“An é seo folláin?”/”Is this wholesome?” My 5-year-old requires absolute honesty when we go shopping together. He won’t buy anything unless it’s “folláin” (the Irish word for wholesome). As I call out items from the list and he wanders around the supermarket; he’ll pick up items, and check the wholesome factor. It wasn’t always like this. A couple of years ago I wouldn’t have been able to walk the gauntlet that is the biscuit aisle, or the chocolate aisle, without picking up biscuits and treats. Now products that don’t pass his test get put back and he meanders on, scrutinising the shelves.
If I don’t buy the sweet treats then we don’t eat them. I confess that I find this exceptionally difficult at about 8pm when I make my last cup of tea of the day and crave something to dunk. I feel like I should reward myself for making it to the end of the day with the same number of children that I started out with. Every now and again the 2-year-old asks for some chocolate but he’s easily distracted with a square of bread and jam. You see it’s not that we don’t eat sugar, we just don’t eat as much as we used to.
The stand mixer has recently been relegated from the kitchen and I’ve stopped baking cakes every week.
On Saturdays the 5-year-old goes to visit my Nana, his great-grandmother, and she has a little box of treats just for small visitors. He gets a sweet or two and comes back pure wired and often unruly. It’s like he’s a different child, and I’ve an appreciation for teachers managing a class of children who have eaten sweet things.
This low-sugar life requires a lot of willpower and I do like sweet flavours. Recently I picked up a jar of Stevia and have been using it in these sugar-free flapjacks. Actually I far prefer this recipe to the conventional one because I don’t need to heat any ingredients in a saucepan. It’s very easy to make in the one bowl before lashing into the oven. They’re very filling and make for a decent mid-morning snack or breakfast on the run. If you don’t want to use Stevia (as it can be expensive), you can replace it with Honey or Golden Syrup but the sugar content is higher and consequently the calorific value. You could also try omitting the sweetener altogether but I’ve found that this quantity acts as a binder.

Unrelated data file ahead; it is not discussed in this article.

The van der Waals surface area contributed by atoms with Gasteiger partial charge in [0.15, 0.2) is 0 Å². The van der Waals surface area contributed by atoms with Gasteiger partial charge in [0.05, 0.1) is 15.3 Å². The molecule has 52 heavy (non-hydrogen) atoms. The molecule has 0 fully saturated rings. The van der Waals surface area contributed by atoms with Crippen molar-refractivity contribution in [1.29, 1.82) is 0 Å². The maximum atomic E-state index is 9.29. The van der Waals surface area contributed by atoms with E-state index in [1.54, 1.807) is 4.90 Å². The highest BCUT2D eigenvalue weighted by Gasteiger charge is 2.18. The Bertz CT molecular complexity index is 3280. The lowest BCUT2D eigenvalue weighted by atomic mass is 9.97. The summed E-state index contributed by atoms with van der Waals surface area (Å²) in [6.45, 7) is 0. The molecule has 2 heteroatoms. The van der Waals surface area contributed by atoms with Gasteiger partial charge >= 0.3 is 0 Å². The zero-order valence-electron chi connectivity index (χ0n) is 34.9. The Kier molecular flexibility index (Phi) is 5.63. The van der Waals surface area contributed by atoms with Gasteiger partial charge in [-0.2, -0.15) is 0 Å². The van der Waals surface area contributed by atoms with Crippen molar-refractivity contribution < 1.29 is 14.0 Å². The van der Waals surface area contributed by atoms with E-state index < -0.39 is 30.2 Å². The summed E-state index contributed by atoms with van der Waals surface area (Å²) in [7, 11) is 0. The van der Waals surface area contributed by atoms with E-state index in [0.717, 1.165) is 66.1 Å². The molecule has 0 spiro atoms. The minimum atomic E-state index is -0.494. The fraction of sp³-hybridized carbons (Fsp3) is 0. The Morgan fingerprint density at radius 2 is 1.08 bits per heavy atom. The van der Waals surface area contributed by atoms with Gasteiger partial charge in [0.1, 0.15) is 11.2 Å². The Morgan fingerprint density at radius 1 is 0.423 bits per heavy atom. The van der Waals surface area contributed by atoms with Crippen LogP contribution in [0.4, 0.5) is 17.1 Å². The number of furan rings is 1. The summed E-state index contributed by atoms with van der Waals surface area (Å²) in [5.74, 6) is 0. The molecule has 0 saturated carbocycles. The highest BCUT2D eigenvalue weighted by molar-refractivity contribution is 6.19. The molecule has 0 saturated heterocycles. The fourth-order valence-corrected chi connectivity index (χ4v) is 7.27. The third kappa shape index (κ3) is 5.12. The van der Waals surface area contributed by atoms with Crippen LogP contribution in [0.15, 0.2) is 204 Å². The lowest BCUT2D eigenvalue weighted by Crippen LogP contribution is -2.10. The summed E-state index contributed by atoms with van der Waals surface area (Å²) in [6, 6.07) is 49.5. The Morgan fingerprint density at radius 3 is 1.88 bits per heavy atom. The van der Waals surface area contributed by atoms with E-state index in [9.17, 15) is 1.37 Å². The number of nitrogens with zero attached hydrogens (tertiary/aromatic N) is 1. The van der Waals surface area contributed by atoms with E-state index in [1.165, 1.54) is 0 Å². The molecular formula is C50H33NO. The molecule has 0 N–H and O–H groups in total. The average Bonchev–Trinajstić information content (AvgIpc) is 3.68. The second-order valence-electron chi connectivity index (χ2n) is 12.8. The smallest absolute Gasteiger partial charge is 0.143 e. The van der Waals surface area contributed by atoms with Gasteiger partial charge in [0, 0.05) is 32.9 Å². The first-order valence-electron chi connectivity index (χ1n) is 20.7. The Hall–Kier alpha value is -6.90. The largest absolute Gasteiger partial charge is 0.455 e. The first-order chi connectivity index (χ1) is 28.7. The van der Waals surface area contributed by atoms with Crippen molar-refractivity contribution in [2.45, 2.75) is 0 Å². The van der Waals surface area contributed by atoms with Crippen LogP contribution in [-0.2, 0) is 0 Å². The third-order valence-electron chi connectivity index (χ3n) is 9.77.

If you’re on a dairy-free or gluten-free diet, check the packaging of the fruit and oats for any hidden allergens before baking.
Sugar-free Flapjacks (Makes 9 portions at 100 calories per slice)
- 50ml Sunflower Oil
- 4 tablespoons Stevia
- 50g mixed dried fruit
- 100g Oats
- 1/2 teaspoon ground cinnamon
- 1 banana
Preheat a (fan) oven to 180 degrees Celsius. Take a square non-stick baking tray, measuring 15cm x 15 cm and put it to one side ready for the mixture.
In a large bowl, combine the sunflower oil and stevia. Next add in the dried fruit, oats and ground cinnamon. Stir until coated with the oil mixture.
Peel and mash the banana and stir the mashed banana into the flapjack mixture. Once combined, fill the baking tray with the mixture and bake in the oven for 30 minutes, or until golden brown on top.
Remove from the oven and allow to cool for 10 minutes before scoring out 9 slices (3 x 3). Leave in the tray and let the flapjacks go completely cold. Gently lift out the flapjacks and put them onto a wire baking rack (I used the grill tray). At this stage you can eat them right now; they’re soft and cooked through. However I return the flapjacks to a 180 degree fan oven again for a further 10 mintues to allow them to crisp up a little. It means they keep their shape better in a lunchbox and the second bake makes them a little more crunchy.
PS: I’ve not forgotten about the cookery book clear out. I’ll be back in touch with everybody who requested one very soon!